Little weevils, beetles, moths, mites, and ants are the most common species of pantry bugs. If you have a problem with moths or beetles in bagged flour, pasta, or grains, let’s say so. This identification guide can also help you get rid of them in that situation.

Pantry Beetles

Flour, dried grains, pasta, and cereals are all common food sources for pantry beetles. As a result, the beetle’s popular moniker is typically connected to the principal food source. Flour beetles, grain beetles, and drugstore beetles are examples of this. These little creatures have a hard exoskeleton, six legs, and a length of roughly 0.78 to 0.11 inches (2 to 3 mm).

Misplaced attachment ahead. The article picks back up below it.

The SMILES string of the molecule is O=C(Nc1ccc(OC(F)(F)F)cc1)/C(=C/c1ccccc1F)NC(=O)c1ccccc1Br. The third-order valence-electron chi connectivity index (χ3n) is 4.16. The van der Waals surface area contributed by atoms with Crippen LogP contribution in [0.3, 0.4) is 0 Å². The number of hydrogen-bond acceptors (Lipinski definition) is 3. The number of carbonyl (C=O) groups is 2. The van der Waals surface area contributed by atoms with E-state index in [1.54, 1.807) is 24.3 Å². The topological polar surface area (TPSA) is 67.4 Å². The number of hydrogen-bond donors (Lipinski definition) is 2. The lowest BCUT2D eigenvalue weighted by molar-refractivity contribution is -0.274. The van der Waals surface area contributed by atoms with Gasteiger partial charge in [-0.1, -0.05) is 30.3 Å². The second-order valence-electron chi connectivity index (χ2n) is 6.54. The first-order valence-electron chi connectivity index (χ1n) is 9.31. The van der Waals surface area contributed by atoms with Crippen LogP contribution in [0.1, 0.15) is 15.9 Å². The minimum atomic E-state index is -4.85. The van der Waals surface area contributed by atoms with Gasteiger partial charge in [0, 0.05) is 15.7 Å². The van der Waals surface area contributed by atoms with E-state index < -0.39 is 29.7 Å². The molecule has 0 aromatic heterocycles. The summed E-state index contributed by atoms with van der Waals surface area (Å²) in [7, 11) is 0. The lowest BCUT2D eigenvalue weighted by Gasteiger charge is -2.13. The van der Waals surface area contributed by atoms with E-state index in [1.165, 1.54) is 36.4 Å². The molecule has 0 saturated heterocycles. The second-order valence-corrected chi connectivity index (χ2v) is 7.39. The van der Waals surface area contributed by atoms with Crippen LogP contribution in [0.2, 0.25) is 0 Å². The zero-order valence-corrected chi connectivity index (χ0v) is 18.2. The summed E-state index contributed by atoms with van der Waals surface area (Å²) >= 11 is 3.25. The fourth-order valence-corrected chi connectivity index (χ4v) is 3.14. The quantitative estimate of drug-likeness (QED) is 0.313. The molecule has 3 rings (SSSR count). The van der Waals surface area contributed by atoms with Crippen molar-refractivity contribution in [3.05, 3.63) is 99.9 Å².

Flour Beetles (Tribolium confusum and Tribolium castaneum)

Flour Beetles (Tribolium confusum and Tribolium castaneum)

Flour beetles (Tribolium confusum on the left and Tribolium castaneum on the right) are pantry pests that live in flour and kitchen cupboards. The flour, cereal, dried fruits, and bran are all eaten by the pantry beetle, which is 0.18″ (4.7 mm) long.

One of the most common pantry pests that infest flour packets is the rusty-red food pest. White worms found in flour might be red beetle larvae (cream-colored maggots) that measure 0.25″ (6.3 mm) in length, which you can see.

Remove infested food packages and clean all kitchen equipment to get rid of red flour beetles. To avoid future infestations, keep flour and other dried foods in airtight containers.

Pantry Bug Identification